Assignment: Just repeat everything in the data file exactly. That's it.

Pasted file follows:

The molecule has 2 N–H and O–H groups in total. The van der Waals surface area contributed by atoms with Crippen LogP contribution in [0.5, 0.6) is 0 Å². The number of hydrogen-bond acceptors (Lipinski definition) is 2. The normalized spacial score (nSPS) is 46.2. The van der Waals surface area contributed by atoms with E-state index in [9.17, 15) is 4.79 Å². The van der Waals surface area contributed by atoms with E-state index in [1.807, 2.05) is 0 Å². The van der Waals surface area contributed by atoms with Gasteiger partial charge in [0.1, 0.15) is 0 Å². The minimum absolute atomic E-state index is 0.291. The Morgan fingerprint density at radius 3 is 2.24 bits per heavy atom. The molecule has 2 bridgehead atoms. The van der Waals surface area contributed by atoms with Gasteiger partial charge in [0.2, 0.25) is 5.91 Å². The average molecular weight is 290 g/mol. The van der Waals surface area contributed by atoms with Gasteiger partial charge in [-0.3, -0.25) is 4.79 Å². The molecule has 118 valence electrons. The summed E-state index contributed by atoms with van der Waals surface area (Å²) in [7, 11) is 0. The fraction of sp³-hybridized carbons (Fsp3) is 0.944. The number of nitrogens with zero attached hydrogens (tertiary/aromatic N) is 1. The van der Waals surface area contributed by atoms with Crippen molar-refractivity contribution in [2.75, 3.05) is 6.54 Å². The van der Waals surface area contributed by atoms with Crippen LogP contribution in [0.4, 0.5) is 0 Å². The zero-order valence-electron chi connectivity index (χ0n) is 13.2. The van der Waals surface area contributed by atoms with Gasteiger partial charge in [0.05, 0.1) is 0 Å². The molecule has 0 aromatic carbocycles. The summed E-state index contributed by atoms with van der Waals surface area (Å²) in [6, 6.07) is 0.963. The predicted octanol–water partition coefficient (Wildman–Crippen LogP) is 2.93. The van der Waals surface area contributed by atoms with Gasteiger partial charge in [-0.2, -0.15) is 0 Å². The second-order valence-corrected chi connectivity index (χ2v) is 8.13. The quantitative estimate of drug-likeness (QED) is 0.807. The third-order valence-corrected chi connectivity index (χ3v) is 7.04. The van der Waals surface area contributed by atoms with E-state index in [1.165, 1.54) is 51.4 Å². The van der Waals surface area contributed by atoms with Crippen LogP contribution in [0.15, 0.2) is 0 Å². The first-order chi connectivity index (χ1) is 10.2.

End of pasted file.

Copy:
The molecule has 2 N–H and O–H groups in total. The van der Waals surface area contributed by atoms with Crippen LogP contribution in [0.5, 0.6) is 0 Å². The number of hydrogen-bond acceptors (Lipinski definition) is 2. The normalized spacial score (nSPS) is 46.2. The van der Waals surface area contributed by atoms with E-state index in [9.17, 15) is 4.79 Å². The van der Waals surface area contributed by atoms with E-state index in [1.807, 2.05) is 0 Å². The van der Waals surface area contributed by atoms with Gasteiger partial charge in [0.1, 0.15) is 0 Å². The minimum absolute atomic E-state index is 0.291. The Morgan fingerprint density at radius 3 is 2.24 bits per heavy atom. The molecule has 2 bridgehead atoms. The van der Waals surface area contributed by atoms with Gasteiger partial charge in [0.2, 0.25) is 5.91 Å². The average molecular weight is 290 g/mol. The van der Waals surface area contributed by atoms with Gasteiger partial charge in [-0.3, -0.25) is 4.79 Å². The molecule has 118 valence electrons. The summed E-state index contributed by atoms with van der Waals surface area (Å²) in [7, 11) is 0. The fraction of sp³-hybridized carbons (Fsp3) is 0.944. The number of nitrogens with zero attached hydrogens (tertiary/aromatic N) is 1. The van der Waals surface area contributed by atoms with Crippen molar-refractivity contribution in [2.75, 3.05) is 6.54 Å². The van der Waals surface area contributed by atoms with Crippen LogP contribution in [0.4, 0.5) is 0 Å². The zero-order valence-electron chi connectivity index (χ0n) is 13.2. The van der Waals surface area contributed by atoms with Gasteiger partial charge in [0.05, 0.1) is 0 Å². The molecule has 0 aromatic carbocycles. The summed E-state index contributed by atoms with van der Waals surface area (Å²) in [6, 6.07) is 0.963. The predicted octanol–water partition coefficient (Wildman–Crippen LogP) is 2.93. The van der Waals surface area contributed by atoms with Gasteiger partial charge in [-0.2, -0.15) is 0 Å². The second-order valence-corrected chi connectivity index (χ2v) is 8.13. The quantitative estimate of drug-likeness (QED) is 0.807. The third-order valence-corrected chi connectivity index (χ3v) is 7.04. The van der Waals surface area contributed by atoms with E-state index in [1.165, 1.54) is 51.4 Å². The van der Waals surface area contributed by atoms with Crippen LogP contribution in [0.15, 0.2) is 0 Å². The first-order chi connectivity index (χ1) is 10.2.